One year ago, the quiet Amish farm community was barely a blip on the map. But its quiet life changed drastically on Oct. 2, 2006, when a gunman entered a one-room Amish schoolhouse and killed five girls and wounded five others.
Though grateful for all the help and sympathy it has received, the Amish community is hoping to be left alone as much as possible Tuesday during the one-year anniversary of the shootings. The Amish practice a simple, rural lifestyle free of most modern conveniences.
The New Hope Amish School, the one-room schoolhouse that replaced the one torn down after the attack, will be closed and there are no plans for a public memorial or commemoration, in keeping with the Amish way of life.
It was about 10:30 a.m. a year ago when Charlie Roberts, a milk truck driver from a neighboring village, showed up at the door of the Amish school an hour's drive west of downtown Philadelphia.
Roberts carried firearms, tubes of sexual lubricant and the hardware he thought he might need to lock himself inside West Nickel Mines Amish School and immobilize his victims.
In a horrifying attack that unfolded over the ensuing 40 minutes, the 32-year-old son of a police officer would shoot 10 girls, killing five, and then kill himself with a shot to the forehead from his 9 mm handgun.
In a brief cell phone conversation with his wife and in suicide notes he left behind, Roberts indicated he was angry with God for the death of his infant daughter in 1997 and riven by the guilt of having molested two girls 20 years earlier.
Roberts seems to have prepared for a lengthy siege, but if that was the case, his plan was foiled when teacher Emma Mae Zook dashed out the door to summon help. About 20 minutes after the incident began, the first state troopers were on the scene.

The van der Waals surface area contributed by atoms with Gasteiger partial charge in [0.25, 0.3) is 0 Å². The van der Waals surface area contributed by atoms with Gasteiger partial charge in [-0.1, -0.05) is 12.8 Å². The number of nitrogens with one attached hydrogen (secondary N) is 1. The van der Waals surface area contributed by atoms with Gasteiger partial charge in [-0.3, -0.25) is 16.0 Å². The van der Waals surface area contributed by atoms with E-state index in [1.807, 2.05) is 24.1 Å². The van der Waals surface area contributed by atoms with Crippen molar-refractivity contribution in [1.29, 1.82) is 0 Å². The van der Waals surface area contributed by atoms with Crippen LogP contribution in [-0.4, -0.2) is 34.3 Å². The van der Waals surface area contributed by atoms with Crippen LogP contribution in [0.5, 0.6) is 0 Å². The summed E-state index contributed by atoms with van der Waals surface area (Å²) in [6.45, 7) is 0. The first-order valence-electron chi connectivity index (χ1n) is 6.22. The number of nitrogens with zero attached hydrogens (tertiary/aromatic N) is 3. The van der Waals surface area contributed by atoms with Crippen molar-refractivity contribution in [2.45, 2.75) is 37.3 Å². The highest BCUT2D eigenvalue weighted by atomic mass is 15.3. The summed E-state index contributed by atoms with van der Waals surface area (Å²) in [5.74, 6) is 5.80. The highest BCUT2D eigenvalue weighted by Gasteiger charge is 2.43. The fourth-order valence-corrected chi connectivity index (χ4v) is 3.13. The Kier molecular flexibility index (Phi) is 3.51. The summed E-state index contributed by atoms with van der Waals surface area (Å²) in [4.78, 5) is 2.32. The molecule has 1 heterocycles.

Their sudden appearance prompted a panicked Roberts to insist they back off. There was virtually no time for negotiation before he abruptly shot the girls in rapid succession.
Roberts left behind a puzzling trail of evidence that authorities today find as senseless as the day the attack occurred. He had no criminal history, had never been treated for mental illness and there seems to be nothing to substantiate his claim of having molested his two relatives decades earlier.
In Nickel Mines, where life had been marked by the predictable rhythms of the growing season and the church calendar, Roberts' attack made the modern world suddenly inescapable.
The usual quiet was shattered by the arrival of hundreds of police and emergency workers and the ominous sound of medical and news helicopters overhead.
Amid the chaos and heartbreak, the Amish instinctively reached out to Roberts' widow Marie, the three children he left behind and his parents. Even before their own five daughters had been buried, the victims' families were showing Roberts' family kindness, condolence and compassion.
About half the 75 mourners at Roberts' graveside were Amish, including family members of victims, and the Amish later designated a portion of the millions in donations they have received to benefit Roberts' children and widow.
On Oct. 12, the Amish had the schoolhouse torn down before dawn, converting the land where it stood into pasture. It only took a few months to erect a new and more secure school nearby.
Four of the five wounded girls returned to class before the end of December, although the fifth and most seriously injured suffered a head wound that left her completely disabled. She is confined to a wheelchair and is fed by a tube.
One girl was recently operated on to help restore function in her shoulder and arm, and another has been plagued by vision problems.
Each day has brought pain and grief for the Amish, a community spokesman said recently, but also a tremendous sense of gratitude and the need to share their experiences with others.
Four months after the massacre at Virginia Tech, in which a student shot 32 people and himself, members of the Amish community traveled to Blacksburg, Virginia, to pass along a comfort quilt.
"All that has been done to lift our burden is greatly appreciated and leaves us with a sense of indebtedness to everyone, but also makes us more aware of our gracious God to whom we owe a larger debt," the Amish community said in a statement last week.